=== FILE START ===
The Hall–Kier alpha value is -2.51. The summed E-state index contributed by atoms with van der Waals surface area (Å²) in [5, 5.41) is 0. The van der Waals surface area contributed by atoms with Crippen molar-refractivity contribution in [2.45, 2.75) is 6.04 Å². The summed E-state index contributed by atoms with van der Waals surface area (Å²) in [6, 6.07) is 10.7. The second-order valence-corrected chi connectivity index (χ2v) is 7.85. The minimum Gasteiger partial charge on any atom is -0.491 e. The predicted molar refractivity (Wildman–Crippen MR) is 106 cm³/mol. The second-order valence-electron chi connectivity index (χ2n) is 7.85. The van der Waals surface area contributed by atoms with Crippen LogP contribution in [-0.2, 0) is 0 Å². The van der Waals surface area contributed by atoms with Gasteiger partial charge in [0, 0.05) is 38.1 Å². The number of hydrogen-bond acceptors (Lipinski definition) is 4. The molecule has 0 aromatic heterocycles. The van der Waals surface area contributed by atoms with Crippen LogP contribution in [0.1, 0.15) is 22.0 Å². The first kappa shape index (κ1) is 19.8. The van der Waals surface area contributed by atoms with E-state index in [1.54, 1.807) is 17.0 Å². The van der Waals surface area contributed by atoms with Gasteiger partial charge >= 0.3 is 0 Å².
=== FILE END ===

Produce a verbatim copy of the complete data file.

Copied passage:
The Hall–Kier alpha value is -2.51. The summed E-state index contributed by atoms with van der Waals surface area (Å²) in [5, 5.41) is 0. The van der Waals surface area contributed by atoms with Crippen molar-refractivity contribution in [2.45, 2.75) is 6.04 Å². The summed E-state index contributed by atoms with van der Waals surface area (Å²) in [6, 6.07) is 10.7. The second-order valence-corrected chi connectivity index (χ2v) is 7.85. The minimum Gasteiger partial charge on any atom is -0.491 e. The predicted molar refractivity (Wildman–Crippen MR) is 106 cm³/mol. The second-order valence-electron chi connectivity index (χ2n) is 7.85. The van der Waals surface area contributed by atoms with Crippen LogP contribution in [-0.2, 0) is 0 Å². The van der Waals surface area contributed by atoms with Gasteiger partial charge in [0, 0.05) is 38.1 Å². The number of hydrogen-bond acceptors (Lipinski definition) is 4. The molecule has 0 aromatic heterocycles. The van der Waals surface area contributed by atoms with Crippen LogP contribution in [0.1, 0.15) is 22.0 Å². The first kappa shape index (κ1) is 19.8. The van der Waals surface area contributed by atoms with E-state index in [1.54, 1.807) is 17.0 Å². The van der Waals surface area contributed by atoms with Gasteiger partial charge >= 0.3 is 0 Å².